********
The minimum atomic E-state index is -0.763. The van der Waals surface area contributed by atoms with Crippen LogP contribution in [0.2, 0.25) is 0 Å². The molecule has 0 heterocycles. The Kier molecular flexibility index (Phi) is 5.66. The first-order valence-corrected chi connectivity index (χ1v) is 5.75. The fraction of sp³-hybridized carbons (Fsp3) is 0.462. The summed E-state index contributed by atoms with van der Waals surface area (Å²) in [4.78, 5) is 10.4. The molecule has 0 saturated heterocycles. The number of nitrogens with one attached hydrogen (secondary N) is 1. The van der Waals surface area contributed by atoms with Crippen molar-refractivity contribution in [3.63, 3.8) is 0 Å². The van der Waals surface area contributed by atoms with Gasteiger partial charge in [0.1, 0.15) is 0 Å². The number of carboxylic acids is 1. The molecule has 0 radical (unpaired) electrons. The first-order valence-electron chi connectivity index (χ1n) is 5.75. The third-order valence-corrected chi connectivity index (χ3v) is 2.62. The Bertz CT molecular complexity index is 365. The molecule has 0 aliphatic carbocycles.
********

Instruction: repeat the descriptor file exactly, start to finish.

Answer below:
The minimum atomic E-state index is -0.763. The van der Waals surface area contributed by atoms with Crippen LogP contribution in [0.2, 0.25) is 0 Å². The molecule has 0 heterocycles. The Kier molecular flexibility index (Phi) is 5.66. The first-order valence-corrected chi connectivity index (χ1v) is 5.75. The fraction of sp³-hybridized carbons (Fsp3) is 0.462. The summed E-state index contributed by atoms with van der Waals surface area (Å²) in [4.78, 5) is 10.4. The molecule has 0 saturated heterocycles. The number of nitrogens with one attached hydrogen (secondary N) is 1. The van der Waals surface area contributed by atoms with Crippen molar-refractivity contribution in [3.63, 3.8) is 0 Å². The van der Waals surface area contributed by atoms with Gasteiger partial charge in [0.1, 0.15) is 0 Å². The number of carboxylic acids is 1. The molecule has 0 radical (unpaired) electrons. The first-order valence-electron chi connectivity index (χ1n) is 5.75. The third-order valence-corrected chi connectivity index (χ3v) is 2.62. The Bertz CT molecular complexity index is 365. The molecule has 0 aliphatic carbocycles.